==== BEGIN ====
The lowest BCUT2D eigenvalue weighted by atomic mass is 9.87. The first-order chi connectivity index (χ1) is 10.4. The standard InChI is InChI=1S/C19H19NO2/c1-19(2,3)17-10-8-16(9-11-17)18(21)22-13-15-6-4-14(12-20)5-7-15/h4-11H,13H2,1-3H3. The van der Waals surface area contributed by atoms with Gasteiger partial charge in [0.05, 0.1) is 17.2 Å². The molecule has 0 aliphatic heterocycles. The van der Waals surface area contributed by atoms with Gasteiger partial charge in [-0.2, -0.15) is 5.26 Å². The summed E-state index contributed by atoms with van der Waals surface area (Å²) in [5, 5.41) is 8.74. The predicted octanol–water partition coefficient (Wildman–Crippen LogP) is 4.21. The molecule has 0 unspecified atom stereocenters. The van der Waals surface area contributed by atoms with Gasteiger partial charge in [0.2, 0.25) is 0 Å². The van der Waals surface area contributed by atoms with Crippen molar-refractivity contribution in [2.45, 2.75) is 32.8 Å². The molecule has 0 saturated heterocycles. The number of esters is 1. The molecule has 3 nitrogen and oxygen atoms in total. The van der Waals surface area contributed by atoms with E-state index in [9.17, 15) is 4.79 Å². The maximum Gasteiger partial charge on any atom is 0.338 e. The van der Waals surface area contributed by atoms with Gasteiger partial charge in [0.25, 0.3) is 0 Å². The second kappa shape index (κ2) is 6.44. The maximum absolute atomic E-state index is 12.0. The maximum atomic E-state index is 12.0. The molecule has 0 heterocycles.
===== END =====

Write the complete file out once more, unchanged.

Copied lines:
The lowest BCUT2D eigenvalue weighted by atomic mass is 9.87. The first-order chi connectivity index (χ1) is 10.4. The standard InChI is InChI=1S/C19H19NO2/c1-19(2,3)17-10-8-16(9-11-17)18(21)22-13-15-6-4-14(12-20)5-7-15/h4-11H,13H2,1-3H3. The van der Waals surface area contributed by atoms with Gasteiger partial charge in [0.05, 0.1) is 17.2 Å². The molecule has 0 aliphatic heterocycles. The van der Waals surface area contributed by atoms with Gasteiger partial charge in [-0.2, -0.15) is 5.26 Å². The summed E-state index contributed by atoms with van der Waals surface area (Å²) in [5, 5.41) is 8.74. The predicted octanol–water partition coefficient (Wildman–Crippen LogP) is 4.21. The molecule has 0 unspecified atom stereocenters. The van der Waals surface area contributed by atoms with Gasteiger partial charge in [0.2, 0.25) is 0 Å². The van der Waals surface area contributed by atoms with Crippen molar-refractivity contribution in [2.45, 2.75) is 32.8 Å². The molecule has 0 saturated heterocycles. The number of esters is 1. The molecule has 3 nitrogen and oxygen atoms in total. The van der Waals surface area contributed by atoms with E-state index in [9.17, 15) is 4.79 Å². The maximum Gasteiger partial charge on any atom is 0.338 e. The van der Waals surface area contributed by atoms with Gasteiger partial charge in [0.25, 0.3) is 0 Å². The second kappa shape index (κ2) is 6.44. The maximum absolute atomic E-state index is 12.0. The maximum atomic E-state index is 12.0. The molecule has 0 heterocycles.